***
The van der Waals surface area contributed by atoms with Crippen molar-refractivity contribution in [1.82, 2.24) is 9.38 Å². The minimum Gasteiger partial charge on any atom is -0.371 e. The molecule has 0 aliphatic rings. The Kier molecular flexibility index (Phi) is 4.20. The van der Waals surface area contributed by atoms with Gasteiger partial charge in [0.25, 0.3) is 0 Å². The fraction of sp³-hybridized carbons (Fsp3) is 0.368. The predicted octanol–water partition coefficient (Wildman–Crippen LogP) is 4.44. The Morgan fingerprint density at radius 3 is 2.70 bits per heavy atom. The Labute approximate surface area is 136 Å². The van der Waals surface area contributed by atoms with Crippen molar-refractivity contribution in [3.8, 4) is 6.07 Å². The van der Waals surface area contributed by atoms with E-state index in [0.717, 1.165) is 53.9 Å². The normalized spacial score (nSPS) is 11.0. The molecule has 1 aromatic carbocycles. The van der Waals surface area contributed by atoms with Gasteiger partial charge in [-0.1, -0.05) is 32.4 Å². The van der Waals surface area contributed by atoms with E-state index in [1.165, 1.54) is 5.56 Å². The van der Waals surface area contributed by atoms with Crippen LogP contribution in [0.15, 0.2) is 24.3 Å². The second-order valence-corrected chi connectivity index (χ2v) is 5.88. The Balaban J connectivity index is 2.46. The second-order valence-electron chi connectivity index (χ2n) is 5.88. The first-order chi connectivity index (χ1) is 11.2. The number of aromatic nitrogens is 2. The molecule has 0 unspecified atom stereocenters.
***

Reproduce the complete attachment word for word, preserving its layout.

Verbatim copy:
The van der Waals surface area contributed by atoms with Crippen molar-refractivity contribution in [1.82, 2.24) is 9.38 Å². The minimum Gasteiger partial charge on any atom is -0.371 e. The molecule has 0 aliphatic rings. The Kier molecular flexibility index (Phi) is 4.20. The van der Waals surface area contributed by atoms with Gasteiger partial charge in [0.25, 0.3) is 0 Å². The fraction of sp³-hybridized carbons (Fsp3) is 0.368. The predicted octanol–water partition coefficient (Wildman–Crippen LogP) is 4.44. The Morgan fingerprint density at radius 3 is 2.70 bits per heavy atom. The Labute approximate surface area is 136 Å². The van der Waals surface area contributed by atoms with Crippen molar-refractivity contribution in [3.8, 4) is 6.07 Å². The van der Waals surface area contributed by atoms with E-state index in [0.717, 1.165) is 53.9 Å². The normalized spacial score (nSPS) is 11.0. The molecule has 1 aromatic carbocycles. The van der Waals surface area contributed by atoms with Gasteiger partial charge in [-0.1, -0.05) is 32.4 Å². The van der Waals surface area contributed by atoms with E-state index in [1.165, 1.54) is 5.56 Å². The van der Waals surface area contributed by atoms with Crippen LogP contribution in [0.15, 0.2) is 24.3 Å². The second-order valence-corrected chi connectivity index (χ2v) is 5.88. The Balaban J connectivity index is 2.46. The second-order valence-electron chi connectivity index (χ2n) is 5.88. The first-order chi connectivity index (χ1) is 11.2. The number of aromatic nitrogens is 2. The molecule has 0 unspecified atom stereocenters.